Cingulate hypoactivity in cocaine users during a GO-NOGO task as revealed by event-related functional magnetic resonance imaging.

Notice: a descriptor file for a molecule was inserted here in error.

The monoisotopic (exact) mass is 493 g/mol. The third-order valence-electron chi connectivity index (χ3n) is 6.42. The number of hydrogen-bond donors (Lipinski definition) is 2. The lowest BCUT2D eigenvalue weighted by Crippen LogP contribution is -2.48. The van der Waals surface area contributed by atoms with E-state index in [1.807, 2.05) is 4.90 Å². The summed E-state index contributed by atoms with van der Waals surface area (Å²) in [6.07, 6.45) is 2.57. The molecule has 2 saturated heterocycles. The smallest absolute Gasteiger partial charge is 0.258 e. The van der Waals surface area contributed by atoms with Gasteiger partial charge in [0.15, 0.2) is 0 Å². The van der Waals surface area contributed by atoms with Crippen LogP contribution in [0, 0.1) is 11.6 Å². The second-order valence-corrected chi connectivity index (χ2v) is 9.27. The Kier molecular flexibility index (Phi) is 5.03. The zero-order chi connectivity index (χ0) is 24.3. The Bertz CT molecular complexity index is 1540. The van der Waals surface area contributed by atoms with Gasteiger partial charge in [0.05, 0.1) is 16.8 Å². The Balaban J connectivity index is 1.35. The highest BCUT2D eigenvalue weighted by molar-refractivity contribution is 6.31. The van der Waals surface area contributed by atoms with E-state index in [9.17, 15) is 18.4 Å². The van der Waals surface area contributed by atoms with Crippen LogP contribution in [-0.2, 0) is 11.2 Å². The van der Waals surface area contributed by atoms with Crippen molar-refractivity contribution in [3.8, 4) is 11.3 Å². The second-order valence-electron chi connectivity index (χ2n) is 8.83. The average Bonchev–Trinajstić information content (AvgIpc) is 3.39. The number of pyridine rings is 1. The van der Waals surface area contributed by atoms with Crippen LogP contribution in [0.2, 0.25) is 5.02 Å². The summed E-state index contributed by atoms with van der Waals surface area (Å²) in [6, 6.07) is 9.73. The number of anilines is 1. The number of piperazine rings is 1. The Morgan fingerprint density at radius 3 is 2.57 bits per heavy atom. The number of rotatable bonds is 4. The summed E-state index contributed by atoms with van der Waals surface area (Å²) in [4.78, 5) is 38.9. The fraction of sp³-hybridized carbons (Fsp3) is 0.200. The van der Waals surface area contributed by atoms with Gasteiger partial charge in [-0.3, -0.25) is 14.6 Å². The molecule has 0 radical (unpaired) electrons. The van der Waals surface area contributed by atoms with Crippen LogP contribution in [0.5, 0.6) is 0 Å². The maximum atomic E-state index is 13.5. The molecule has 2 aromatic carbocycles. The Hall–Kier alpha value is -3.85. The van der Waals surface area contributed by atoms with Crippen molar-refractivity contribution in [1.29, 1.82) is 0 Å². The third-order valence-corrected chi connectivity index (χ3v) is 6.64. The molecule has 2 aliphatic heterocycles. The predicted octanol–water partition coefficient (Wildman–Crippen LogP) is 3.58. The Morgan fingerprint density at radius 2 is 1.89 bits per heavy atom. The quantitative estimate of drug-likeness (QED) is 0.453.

Although extensive evidence exists for the reinforcing properties of drugs of abuse such as cocaine, relatively less research has addressed the functional neuroanatomical correlates of the cognitive sequelae of these drugs. We present a functional magnetic resonance imaging study of a GO-NOGO task in which successful performance required prepotent behaviors to be inhibited. Significant cingulate, pre-supplementary motor and insula hypoactivity was observed for both successful NOGOs and errors of commission in chronic cocaine users relative to cocaine-naive controls. This attenuated response, in the presence of comparable activation levels in other task-related cortical areas, suggests cortical and psychological specificity in the locus of drug abuse-related cognitive dysfunction. The results suggest that addiction may be accompanied by a disruption of brain structures critical for the higher-order, cognitive control of behavior.